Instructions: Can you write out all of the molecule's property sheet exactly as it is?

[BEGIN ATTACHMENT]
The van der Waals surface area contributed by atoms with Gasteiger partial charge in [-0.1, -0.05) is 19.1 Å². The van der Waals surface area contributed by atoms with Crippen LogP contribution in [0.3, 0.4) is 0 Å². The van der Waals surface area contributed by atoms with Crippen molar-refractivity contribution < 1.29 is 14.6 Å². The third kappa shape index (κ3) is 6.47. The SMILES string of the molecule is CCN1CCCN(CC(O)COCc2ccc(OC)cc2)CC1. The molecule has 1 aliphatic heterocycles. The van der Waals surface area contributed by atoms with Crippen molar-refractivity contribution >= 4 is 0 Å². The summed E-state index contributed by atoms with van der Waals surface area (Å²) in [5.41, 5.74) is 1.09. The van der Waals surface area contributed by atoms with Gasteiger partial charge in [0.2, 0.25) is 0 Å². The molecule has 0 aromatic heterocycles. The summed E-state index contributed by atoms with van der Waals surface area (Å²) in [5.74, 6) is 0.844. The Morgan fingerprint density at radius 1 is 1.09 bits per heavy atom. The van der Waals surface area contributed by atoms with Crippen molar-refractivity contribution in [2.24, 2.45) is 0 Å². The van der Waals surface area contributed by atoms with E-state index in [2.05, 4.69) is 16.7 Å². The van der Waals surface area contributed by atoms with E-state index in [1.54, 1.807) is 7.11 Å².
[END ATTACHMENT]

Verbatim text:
The van der Waals surface area contributed by atoms with Gasteiger partial charge in [-0.1, -0.05) is 19.1 Å². The van der Waals surface area contributed by atoms with Crippen LogP contribution in [0.3, 0.4) is 0 Å². The van der Waals surface area contributed by atoms with Crippen molar-refractivity contribution < 1.29 is 14.6 Å². The third kappa shape index (κ3) is 6.47. The SMILES string of the molecule is CCN1CCCN(CC(O)COCc2ccc(OC)cc2)CC1. The molecule has 1 aliphatic heterocycles. The van der Waals surface area contributed by atoms with Crippen molar-refractivity contribution >= 4 is 0 Å². The summed E-state index contributed by atoms with van der Waals surface area (Å²) in [5.41, 5.74) is 1.09. The van der Waals surface area contributed by atoms with Gasteiger partial charge in [0.2, 0.25) is 0 Å². The molecule has 0 aromatic heterocycles. The summed E-state index contributed by atoms with van der Waals surface area (Å²) in [5.74, 6) is 0.844. The Morgan fingerprint density at radius 1 is 1.09 bits per heavy atom. The van der Waals surface area contributed by atoms with Crippen molar-refractivity contribution in [2.24, 2.45) is 0 Å². The van der Waals surface area contributed by atoms with E-state index in [2.05, 4.69) is 16.7 Å². The van der Waals surface area contributed by atoms with E-state index in [1.54, 1.807) is 7.11 Å².